Recently, Sarah Palin has been the object of vicious and unfounded attacks from the mainstream media and the left. In spite of all evidence to the contrary, she is being linked to the tragic shooting in Arizona. Jared Loughner, the gunman from the attack, probably hates Sarah Palin. We know that he hated George W. Bush. He didn’t watch the news, he didn’t listen to political radio, he wasn’t on the right, he wasn’t on the left. There is virtually no legitimate correlation between Sarah Palin and Jared Loughner.
But all too often, there are some on the right who are quick to say that Palin is attacked because the left is afraid of her. The theory is that whoever liberals attack the most is also their most feared enemy. But why would this be the case? What threat does Sarah Palin pose to them?
The very thing that propelled Sarah Palin into the national spotlight was an unsuccessful run for Vice President. Some may contend that John McCain was the weak link in the GOP ticket, but reviews are essentially mixed as to whether or not Palin helped or hurt the chances of McCain’s candidacy.
Barely six months after Obama took office, Palin resigned as governor of Alaska. The move was arguably a poor choice politically in the sense that voters would have a tough time voting for a candidate who didn’t even finish her term as governor. But it also granted her the freedom to finish two books and become a touring conservative rock star.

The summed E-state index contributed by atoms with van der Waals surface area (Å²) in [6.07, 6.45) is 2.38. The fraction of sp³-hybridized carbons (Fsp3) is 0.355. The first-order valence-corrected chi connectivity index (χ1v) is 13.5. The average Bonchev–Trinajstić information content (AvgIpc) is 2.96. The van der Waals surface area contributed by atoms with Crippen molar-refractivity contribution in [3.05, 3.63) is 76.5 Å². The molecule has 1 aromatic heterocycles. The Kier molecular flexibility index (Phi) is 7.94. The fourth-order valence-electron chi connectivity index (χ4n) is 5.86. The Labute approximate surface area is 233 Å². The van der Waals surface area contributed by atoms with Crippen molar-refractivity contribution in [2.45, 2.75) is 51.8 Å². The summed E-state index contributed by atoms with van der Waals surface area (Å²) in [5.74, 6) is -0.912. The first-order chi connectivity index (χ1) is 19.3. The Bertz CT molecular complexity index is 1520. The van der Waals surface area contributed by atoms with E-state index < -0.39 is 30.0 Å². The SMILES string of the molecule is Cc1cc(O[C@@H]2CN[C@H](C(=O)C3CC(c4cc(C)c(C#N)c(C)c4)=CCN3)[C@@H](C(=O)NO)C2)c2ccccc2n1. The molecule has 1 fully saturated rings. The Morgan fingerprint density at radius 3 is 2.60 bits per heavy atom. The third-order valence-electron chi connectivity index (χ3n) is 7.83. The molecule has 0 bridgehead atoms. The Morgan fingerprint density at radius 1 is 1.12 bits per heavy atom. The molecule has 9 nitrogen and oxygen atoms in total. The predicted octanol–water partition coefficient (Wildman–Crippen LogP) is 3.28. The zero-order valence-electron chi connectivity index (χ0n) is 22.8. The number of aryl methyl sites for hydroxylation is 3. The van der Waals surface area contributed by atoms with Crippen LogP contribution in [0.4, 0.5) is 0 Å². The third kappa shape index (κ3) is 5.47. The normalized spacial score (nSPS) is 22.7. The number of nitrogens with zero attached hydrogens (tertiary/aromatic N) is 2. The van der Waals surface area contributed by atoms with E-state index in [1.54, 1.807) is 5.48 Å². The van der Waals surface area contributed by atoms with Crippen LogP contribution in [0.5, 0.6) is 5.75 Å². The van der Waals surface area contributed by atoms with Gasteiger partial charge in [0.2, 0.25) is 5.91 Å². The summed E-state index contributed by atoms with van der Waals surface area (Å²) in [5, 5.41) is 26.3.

But what do Americans think of Palin? How do they regard her as a presidential contender for 2012? Most polls find Palin faring poorly among independents. And in spite of her popularity among conservatives, her unfavorability typically exceeds her favorability in most polling as well. And in head-to-head matchups with Obama, Palin does not typically perform very well. According to a recent Gallup poll, in spite of her being the most well known candidate for 2012, Palin still manages to come in fourth in net favorability among Republicans. Furthermore, she does not currently lead in any early 2012 GOP primary state.
What about the strength of Palin’s endorsements? Here, Palin fares slightly better. Of her 64 endorsements in 2010, 33 prevailed, 20 lost in the general election, 10 lost in the primary and one remains undecided. Not too bad. But the case could be made that most Republicans would do well in the 2010 elections regardless of any endorsements. Not to mention the fact that other figures like Mike Huckabee and Mitt Romney were making similar endorsements on the trail as well. And let’s not forget that one of her major losses was in her home state of Alaska, where Republican Joe Miller lost to write-in incumbent Lisa Murkowski, whom he had defeated in the GOP primary.
So what would support the theory that the left is terrified of Sarah Palin? Certainly, she is a charismatic, attractive female conservative, which would make any liberal cringe. But do they cringe with fear or disgust?
Allow me to submit the theory that the left is simply a bully picking on an easy target. Think about it: whom do bullies pick on? Kids who are stronger than they are? Kids they are afraid of? Hardly. Now, typically bullies don’t pick on targets that fight back (like Palin does). But considering that Palin’s comebacks sometimes include dubiously contextual terms like “blood libel,” the left-wing bully machine doesn’t mind taking its chances. And the end result? Palin’s poll numbers have now reached an all-time low.